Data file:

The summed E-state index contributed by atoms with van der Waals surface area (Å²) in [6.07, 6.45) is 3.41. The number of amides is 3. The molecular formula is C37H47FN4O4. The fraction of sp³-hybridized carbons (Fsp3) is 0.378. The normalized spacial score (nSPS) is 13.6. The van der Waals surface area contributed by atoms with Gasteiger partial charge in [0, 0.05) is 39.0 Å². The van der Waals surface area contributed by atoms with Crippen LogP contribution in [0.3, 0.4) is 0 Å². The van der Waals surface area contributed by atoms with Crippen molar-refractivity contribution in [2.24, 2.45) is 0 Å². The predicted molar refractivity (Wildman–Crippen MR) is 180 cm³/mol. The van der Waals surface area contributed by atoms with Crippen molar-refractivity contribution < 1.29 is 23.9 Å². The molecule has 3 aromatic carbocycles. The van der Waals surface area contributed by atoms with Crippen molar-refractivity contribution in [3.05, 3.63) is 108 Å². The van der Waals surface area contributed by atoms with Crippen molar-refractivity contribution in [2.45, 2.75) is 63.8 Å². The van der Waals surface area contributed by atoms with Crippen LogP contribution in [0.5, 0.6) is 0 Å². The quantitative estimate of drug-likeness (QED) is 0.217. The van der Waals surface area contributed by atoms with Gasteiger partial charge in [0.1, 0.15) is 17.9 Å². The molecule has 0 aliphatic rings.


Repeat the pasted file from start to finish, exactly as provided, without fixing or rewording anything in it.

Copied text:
The summed E-state index contributed by atoms with van der Waals surface area (Å²) in [6.07, 6.45) is 3.41. The number of amides is 3. The molecular formula is C37H47FN4O4. The fraction of sp³-hybridized carbons (Fsp3) is 0.378. The normalized spacial score (nSPS) is 13.6. The van der Waals surface area contributed by atoms with Gasteiger partial charge in [0, 0.05) is 39.0 Å². The van der Waals surface area contributed by atoms with Crippen LogP contribution in [0.3, 0.4) is 0 Å². The van der Waals surface area contributed by atoms with Crippen molar-refractivity contribution in [2.24, 2.45) is 0 Å². The predicted molar refractivity (Wildman–Crippen MR) is 180 cm³/mol. The van der Waals surface area contributed by atoms with Crippen molar-refractivity contribution < 1.29 is 23.9 Å². The molecule has 3 aromatic carbocycles. The van der Waals surface area contributed by atoms with Crippen molar-refractivity contribution in [3.05, 3.63) is 108 Å². The van der Waals surface area contributed by atoms with Crippen molar-refractivity contribution in [2.45, 2.75) is 63.8 Å². The van der Waals surface area contributed by atoms with Crippen LogP contribution in [0.5, 0.6) is 0 Å². The quantitative estimate of drug-likeness (QED) is 0.217. The van der Waals surface area contributed by atoms with Gasteiger partial charge in [0.1, 0.15) is 17.9 Å². The molecule has 0 aliphatic rings.